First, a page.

Tumor-infiltrating lymphocytes, a neoantigen-targeting therapy, has been shown to be a potentially curative treatment for patients with metastatic melanoma, and has led to clinical responses in this population even after failure with checkpoint inhibitors
Tumor-infiltrating lymphocytes (TIL), a neoantigen-targeting therapy, has been shown to be a potentially curative treatment for patients with metastatic melanoma, and has led to clinical responses in this population even after failure with checkpoint inhibitors, according to Inge Marie Svane, MD, PhD.1
However, several questions remain with this therapeutic approach, Svane, a professor in Clinical Cancer Immune Therapy at the University of Copenhagen, and director of National Center for Cancer Immune Therapy at Herlev and Gentofte Hospital, said in a presentation during the AACR Annual Meeting 2021.
“We don’t really know the whole truth about antigen specificity driving TIL efficacy. We know that some of the tumor-reactive TILs represent neoantigen-specific T cells, [while] some represent more shared or tumor-associated antigens, and some may be viral antigens; however, there is also a population of these tumor-reactive T cells that are still unknown to us,” Svane explained. “We need to improve on how we can define TIL potency to document the efficacy of this therapy, and we need to clarify the role of CD4 T cells in the product. [Another] broad area of [interest is] to figure out how to increase the efficacy of TIL therapy in non-melanoma cancers.”
TILs represent the most developed strategy for neoantigen-targeting immunotherapy, and it is well known that this therapy has shown efficacy in infiltrating tumors, Svane said. Additionally, efforts to expand, isolate, and stimulate TILs have been examined, according to Svane.2
“We can show that a certain fraction of these expanded cells react toward the tumor, Svane said. “In this subpopulation of tumor-reactive T cells, we find neoantigen-specific T cells, as well as tumor-associated antigen-specific T cells, and T cells reactive toward viral antigens like human papillomavirus [HPV]. Then, the last fraction of these tumor-reactive T cells are of unknown specificity.”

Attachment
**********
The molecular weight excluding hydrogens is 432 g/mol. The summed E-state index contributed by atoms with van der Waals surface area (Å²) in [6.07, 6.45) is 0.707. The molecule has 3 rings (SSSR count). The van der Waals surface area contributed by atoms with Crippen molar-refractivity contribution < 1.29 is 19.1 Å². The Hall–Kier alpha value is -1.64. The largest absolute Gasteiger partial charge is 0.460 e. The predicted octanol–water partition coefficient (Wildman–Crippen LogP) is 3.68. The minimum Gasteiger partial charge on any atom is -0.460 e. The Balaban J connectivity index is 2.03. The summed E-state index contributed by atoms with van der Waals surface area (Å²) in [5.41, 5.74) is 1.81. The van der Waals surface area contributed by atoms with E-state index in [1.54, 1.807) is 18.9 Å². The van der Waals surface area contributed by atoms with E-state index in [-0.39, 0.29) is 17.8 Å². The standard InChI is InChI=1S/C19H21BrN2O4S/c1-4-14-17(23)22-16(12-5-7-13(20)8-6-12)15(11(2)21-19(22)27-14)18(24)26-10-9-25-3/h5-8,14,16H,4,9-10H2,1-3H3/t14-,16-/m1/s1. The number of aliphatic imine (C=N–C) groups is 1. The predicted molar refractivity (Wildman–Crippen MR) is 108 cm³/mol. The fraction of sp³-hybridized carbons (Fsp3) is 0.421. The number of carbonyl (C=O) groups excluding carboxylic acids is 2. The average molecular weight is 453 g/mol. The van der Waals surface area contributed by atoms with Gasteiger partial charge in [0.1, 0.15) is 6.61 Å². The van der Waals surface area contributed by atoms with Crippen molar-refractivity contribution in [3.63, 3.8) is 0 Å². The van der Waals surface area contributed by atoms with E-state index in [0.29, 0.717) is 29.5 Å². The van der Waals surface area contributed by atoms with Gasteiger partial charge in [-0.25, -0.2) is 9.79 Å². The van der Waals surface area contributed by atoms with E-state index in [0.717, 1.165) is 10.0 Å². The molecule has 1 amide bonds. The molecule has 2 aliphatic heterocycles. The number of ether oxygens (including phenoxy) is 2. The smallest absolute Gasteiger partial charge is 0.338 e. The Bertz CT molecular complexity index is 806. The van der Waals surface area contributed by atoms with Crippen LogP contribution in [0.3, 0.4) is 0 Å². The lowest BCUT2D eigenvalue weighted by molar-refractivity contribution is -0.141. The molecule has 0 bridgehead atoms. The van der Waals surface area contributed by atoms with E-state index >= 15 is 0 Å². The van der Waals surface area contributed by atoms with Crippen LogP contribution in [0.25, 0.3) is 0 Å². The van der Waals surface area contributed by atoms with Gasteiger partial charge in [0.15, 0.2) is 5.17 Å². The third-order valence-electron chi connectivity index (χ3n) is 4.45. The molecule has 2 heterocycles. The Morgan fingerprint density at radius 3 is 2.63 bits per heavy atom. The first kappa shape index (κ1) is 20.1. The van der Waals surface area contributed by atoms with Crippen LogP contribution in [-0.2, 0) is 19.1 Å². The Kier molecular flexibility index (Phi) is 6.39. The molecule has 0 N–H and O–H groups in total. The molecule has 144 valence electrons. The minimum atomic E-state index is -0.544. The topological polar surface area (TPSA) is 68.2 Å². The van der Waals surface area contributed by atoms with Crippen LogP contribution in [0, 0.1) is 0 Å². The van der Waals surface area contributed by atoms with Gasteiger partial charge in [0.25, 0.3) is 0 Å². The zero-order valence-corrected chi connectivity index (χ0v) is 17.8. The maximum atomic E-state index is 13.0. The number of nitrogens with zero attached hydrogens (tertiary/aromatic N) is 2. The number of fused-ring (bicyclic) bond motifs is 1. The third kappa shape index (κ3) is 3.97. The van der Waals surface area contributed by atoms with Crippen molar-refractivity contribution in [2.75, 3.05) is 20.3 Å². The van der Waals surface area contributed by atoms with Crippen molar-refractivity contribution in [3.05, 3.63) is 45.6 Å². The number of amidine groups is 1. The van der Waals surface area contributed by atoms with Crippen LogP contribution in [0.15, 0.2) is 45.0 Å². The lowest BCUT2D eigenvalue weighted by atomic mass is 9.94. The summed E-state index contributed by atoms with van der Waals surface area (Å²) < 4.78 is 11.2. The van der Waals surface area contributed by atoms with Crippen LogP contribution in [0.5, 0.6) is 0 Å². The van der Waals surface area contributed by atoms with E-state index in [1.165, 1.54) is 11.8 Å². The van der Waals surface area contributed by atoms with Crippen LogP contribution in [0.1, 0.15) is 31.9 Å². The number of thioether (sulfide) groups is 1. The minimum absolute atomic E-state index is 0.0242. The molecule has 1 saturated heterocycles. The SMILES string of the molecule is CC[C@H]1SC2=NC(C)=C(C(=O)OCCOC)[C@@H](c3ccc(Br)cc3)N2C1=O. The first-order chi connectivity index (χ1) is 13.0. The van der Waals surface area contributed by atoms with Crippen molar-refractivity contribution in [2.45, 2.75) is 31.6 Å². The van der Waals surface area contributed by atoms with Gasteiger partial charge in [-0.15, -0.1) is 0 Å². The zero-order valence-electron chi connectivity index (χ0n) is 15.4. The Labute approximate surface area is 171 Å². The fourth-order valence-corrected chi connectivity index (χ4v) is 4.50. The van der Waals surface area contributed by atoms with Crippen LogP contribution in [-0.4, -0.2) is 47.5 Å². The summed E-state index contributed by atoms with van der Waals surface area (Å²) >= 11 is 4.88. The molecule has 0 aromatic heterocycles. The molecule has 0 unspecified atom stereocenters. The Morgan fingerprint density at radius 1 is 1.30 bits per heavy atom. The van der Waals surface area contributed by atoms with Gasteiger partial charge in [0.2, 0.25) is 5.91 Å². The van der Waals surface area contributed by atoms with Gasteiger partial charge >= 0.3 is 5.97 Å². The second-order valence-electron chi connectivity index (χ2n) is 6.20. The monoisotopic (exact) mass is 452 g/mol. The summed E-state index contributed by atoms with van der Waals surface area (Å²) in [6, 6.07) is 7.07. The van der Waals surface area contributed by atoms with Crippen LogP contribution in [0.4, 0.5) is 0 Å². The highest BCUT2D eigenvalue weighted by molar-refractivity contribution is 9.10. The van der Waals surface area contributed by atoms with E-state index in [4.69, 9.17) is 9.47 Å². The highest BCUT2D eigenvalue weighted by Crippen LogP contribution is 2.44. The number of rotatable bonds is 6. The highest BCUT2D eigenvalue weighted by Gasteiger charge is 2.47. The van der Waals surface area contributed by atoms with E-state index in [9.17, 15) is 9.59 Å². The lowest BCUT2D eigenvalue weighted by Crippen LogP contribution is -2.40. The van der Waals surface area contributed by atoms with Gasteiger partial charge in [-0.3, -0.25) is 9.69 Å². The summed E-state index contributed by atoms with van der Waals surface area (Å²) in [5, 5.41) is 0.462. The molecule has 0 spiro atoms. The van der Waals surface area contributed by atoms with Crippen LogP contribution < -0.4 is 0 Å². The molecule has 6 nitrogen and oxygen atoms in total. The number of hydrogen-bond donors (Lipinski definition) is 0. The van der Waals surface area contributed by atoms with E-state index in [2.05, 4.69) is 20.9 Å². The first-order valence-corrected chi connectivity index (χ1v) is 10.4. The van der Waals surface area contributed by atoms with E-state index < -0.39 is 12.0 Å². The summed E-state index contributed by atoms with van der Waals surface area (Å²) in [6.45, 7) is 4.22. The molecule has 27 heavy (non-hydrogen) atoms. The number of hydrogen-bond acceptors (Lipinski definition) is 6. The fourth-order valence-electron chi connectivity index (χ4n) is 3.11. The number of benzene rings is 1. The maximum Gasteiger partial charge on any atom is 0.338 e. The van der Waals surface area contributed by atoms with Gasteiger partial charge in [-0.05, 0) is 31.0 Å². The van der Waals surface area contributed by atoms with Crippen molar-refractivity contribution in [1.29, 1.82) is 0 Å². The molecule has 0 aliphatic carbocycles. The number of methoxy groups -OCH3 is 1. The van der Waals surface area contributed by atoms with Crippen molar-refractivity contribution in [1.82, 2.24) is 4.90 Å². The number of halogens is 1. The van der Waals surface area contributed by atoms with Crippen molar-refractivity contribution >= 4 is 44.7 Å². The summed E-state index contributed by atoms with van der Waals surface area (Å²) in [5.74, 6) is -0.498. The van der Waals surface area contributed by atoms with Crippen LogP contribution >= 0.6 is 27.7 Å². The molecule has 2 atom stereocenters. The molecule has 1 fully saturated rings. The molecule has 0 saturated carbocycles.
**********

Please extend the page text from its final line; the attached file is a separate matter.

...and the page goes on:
Adoptive T-cell therapy is established by taking tumor tissue from the patient and driving out the T cells from the tumor lesion, which is followed by initial TIL expansion. In the last 2 weeks, TIL is rapidly expanded through the stimulation of anti-CD3 feeder cells and high doses of interleukin (IL)-2 to achieve 50 to 200 x 109 TILs for infusion, according to Svane. Patients are preconditioned with high-dose chemotherapy for 1 week prior to infusion with the TILs. Then, the TILs are infused and thereafter they are supported with high doses of IL-2.
This method for TIL infusion was established over a decade ago and published data showed response rates ranging from 50% to 70% in patients with metastatic melanoma. Additionally, more than 20% of patients experienced long-term survival with this therapy. Twenty patients achieved a complete response (CR); among these complete responders, the 3-year survival rate was 100%, and the 5-year survival rate was 93%.3
“With a long-term follow-up of more than 8 years, the National Cancer Institute has recently shown that this is an extremely durable response if the patients achieved CR, and it is highly likely that they will be cured of their metastatic melanoma,” Svane said.
In another phase 1/2 study (NCT00937625), adoptive cell therapy with TILs was examined in patients with metastatic melanoma who had progressed on prior treatment with high-dose IL-2 and ipilimumab (Yervoy). Overall, 25 patients were enrolled to the study and underwent a 3-step treatment comprised of high-dose chemotherapy, TIL infusion, and IL-2.4 The overall response rate (ORR) achieved with this regimen was 42%, and once again, patients who achieved a CR demonstrated a long duration of response (DOR) to treatment, according to Svane.
Additionally, results from a meta-analysis that examined studies that administered adoptive cell therapy with TILs at treatment centers worldwide showed that durability of response can be experienced with this treatment if a CR is achieved.5